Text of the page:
St. Thomas the Apostle Church (Manhattan)


St. Thomas the Apostle Church (Manhattan)
The Former Church of St. Thomas the Apostle
General information
Architectural style Gothic Revival
Location New York, New York, USA
Coordinates 40°48′18″N 73°57′11.6″W / 40.805°N 73.953222°W / 40.805; -73.953222Coordinates: 40°48′18″N 73°57′11.6″W / 40.805°N 73.953222°W / 40.805; -73.953222
Completed 1907[1]
Technical details
Structural system Masonry
Design and construction
Client The Roman Catholic Archdiocese of New York
Architect Thomas H. Poole[1][2]

Church of St. Thomas the Apostle is a closed Roman Catholic parish church in New York City that has been threatened with demolition and been the subject of a landmarks preservation debate. The church is located at 260-262 W. 118th St., southwest corner of St. Nicholas Avenue, in Harlem, Manhattan.

The parish was established in 1889[3]; staffed by the Salesians of Don Bosco from 1979 to 2003; and closed in 2003 because of a diminished congregation and structural problems.

History

The parish was established in 1889 for Irish immigrants. Later German immigrants replaced the Irish; however, African Americans were originally directed to worship elsewhere.[1] Later the congregation became primarily African American.[1]

The present church was built 1907 to designs by Thomas H. Poole & Company, and dedicated the same year. The interior was noted for its remarkable fan vaulting and celebrated German stained glass (from the still operating studio of Mayer of Munich, famed stained glass makers for the Holy See and Catholic churches around the world). The AIA Guide to NYC describes the church as follows: “No name is to be found on this church, but its finely detailed neo-Gothic façade, prominently entered via a stairway and an arcaded porch, demands attention.”[4]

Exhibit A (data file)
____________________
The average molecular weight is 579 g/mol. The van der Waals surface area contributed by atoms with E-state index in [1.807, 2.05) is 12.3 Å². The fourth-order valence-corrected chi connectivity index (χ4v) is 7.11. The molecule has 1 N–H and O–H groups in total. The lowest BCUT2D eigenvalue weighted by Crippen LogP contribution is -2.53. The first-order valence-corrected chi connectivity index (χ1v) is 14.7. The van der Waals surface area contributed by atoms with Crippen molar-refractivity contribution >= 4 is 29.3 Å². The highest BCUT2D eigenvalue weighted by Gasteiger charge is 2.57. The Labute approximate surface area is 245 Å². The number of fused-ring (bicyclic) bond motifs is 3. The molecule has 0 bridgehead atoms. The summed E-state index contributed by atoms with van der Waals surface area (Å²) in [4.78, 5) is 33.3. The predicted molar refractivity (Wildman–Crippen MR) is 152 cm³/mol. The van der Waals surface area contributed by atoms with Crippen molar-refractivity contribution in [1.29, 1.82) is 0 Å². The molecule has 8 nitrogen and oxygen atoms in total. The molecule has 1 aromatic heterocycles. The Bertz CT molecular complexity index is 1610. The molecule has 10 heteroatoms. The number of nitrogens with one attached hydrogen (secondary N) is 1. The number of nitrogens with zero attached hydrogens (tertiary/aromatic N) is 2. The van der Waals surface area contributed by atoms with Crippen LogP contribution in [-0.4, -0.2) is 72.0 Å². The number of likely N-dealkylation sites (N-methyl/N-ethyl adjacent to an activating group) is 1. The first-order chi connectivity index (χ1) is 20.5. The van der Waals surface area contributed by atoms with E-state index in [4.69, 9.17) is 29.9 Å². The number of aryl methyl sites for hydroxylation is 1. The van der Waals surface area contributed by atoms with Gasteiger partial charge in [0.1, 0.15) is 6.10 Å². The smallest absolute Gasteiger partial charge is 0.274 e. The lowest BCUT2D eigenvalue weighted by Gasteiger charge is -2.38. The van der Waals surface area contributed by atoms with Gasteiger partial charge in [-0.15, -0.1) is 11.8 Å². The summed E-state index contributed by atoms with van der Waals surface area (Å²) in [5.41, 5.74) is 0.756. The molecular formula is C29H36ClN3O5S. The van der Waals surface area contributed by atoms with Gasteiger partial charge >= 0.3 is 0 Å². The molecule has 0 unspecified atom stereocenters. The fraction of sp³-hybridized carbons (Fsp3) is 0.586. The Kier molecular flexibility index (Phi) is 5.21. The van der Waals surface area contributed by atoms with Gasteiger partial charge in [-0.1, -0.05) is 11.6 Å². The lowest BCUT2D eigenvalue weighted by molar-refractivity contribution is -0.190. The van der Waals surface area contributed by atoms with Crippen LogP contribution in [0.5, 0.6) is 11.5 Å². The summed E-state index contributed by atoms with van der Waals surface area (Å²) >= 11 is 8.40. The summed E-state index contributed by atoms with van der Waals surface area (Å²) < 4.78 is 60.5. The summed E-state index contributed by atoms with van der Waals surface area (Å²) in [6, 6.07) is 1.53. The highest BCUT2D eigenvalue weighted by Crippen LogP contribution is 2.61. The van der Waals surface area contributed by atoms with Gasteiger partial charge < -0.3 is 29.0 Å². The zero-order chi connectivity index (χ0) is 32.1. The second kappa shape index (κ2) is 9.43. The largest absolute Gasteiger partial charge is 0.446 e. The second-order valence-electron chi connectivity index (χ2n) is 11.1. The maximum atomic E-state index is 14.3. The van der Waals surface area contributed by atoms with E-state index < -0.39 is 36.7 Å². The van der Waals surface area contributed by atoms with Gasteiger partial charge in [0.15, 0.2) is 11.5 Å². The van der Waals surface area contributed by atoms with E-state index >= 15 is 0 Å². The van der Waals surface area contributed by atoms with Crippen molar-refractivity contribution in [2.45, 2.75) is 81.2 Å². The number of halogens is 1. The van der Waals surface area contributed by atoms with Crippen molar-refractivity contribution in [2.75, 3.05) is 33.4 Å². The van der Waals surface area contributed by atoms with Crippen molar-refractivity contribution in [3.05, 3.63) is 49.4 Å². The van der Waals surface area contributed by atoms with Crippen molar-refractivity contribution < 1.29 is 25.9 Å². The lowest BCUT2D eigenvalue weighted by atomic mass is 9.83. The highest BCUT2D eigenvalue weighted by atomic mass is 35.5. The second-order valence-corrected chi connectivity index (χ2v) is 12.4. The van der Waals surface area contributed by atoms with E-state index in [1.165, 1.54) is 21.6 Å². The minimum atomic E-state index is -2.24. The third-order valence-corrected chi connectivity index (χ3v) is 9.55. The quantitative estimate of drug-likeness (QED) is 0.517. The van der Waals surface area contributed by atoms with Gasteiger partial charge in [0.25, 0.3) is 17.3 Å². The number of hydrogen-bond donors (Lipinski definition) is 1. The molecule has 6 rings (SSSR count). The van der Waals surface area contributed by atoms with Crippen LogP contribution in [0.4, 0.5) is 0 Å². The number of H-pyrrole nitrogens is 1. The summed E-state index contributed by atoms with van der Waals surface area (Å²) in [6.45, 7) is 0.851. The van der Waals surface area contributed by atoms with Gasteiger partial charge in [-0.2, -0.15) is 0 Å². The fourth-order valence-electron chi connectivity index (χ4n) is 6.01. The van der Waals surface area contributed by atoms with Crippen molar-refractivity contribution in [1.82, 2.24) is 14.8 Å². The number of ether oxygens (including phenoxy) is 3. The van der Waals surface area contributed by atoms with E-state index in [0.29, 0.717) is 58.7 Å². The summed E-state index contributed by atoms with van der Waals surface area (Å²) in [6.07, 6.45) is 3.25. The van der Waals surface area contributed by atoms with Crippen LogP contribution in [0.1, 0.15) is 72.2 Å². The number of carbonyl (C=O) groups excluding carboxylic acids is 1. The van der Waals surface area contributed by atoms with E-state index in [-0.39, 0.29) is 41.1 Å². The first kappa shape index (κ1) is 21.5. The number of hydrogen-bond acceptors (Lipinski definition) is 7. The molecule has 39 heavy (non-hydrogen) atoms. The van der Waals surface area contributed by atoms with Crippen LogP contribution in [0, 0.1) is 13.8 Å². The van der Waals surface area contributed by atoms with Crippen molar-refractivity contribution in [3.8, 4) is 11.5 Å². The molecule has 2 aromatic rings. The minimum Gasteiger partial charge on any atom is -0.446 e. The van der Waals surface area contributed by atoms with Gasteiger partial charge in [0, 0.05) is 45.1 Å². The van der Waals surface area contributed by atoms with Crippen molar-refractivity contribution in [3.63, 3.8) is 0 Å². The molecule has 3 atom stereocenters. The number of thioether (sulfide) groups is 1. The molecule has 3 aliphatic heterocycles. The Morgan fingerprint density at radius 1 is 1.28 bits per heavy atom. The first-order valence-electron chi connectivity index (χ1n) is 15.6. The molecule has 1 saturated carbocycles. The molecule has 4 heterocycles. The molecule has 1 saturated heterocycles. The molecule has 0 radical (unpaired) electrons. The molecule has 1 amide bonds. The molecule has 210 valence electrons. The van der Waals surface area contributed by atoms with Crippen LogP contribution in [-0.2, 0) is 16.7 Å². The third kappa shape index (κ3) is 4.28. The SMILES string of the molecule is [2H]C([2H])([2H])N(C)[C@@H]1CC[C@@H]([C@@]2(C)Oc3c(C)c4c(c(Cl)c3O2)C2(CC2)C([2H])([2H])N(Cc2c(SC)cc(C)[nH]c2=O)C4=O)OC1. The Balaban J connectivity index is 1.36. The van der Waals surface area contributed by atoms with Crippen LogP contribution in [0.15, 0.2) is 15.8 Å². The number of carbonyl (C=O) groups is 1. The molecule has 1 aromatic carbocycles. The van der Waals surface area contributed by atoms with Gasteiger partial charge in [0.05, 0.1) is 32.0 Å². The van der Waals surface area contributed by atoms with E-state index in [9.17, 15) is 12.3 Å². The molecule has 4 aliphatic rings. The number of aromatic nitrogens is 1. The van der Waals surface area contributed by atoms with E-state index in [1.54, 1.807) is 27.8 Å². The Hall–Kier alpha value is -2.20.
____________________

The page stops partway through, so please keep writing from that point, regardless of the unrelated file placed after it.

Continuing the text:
The church had many notable connections, including Harry Belafonte's family, who worshipped there; "Kareem Abdul-Jabbar was said to have been baptized in this church; Hulan E. Jack, the first black borough president of Manhattan, was buried from here."[1]

Lacking funds, clergy, and students for its attached parish school, the Catholic Order of Salesians of Don Bosco assumed control over the church and school in 1979, and are largely assumed to have rescued the church, closing the school and reusing it as a community center/computer skills training facility for young women. The training center remained open after the church's closure.[2]

Closure and preservation campaigns

Many established churches in the neighborhood have lost their congregations to storefront churchs. In 2002, the church which was designed to seat 800 only attracted around 250 parishioners for Sunday Mass. At the same time, substantial facade repairs proved financially crippling. “The front of the church is covered with posters that read: ‘Don't be fooled by the present scaffolding! We are open. We are alive. We are growing.’ The posters call St. Thomas ‘the Catholic Church in Harlem with room for you!’”[5] In addition, there were dubious cracks in the main internal columns. The building was condemned in 2003 and the Salesians pulled out. Landmark protection has consistently been debated, as the church is considered one of the finest in Harlem, and demolition has been attempted at least twice.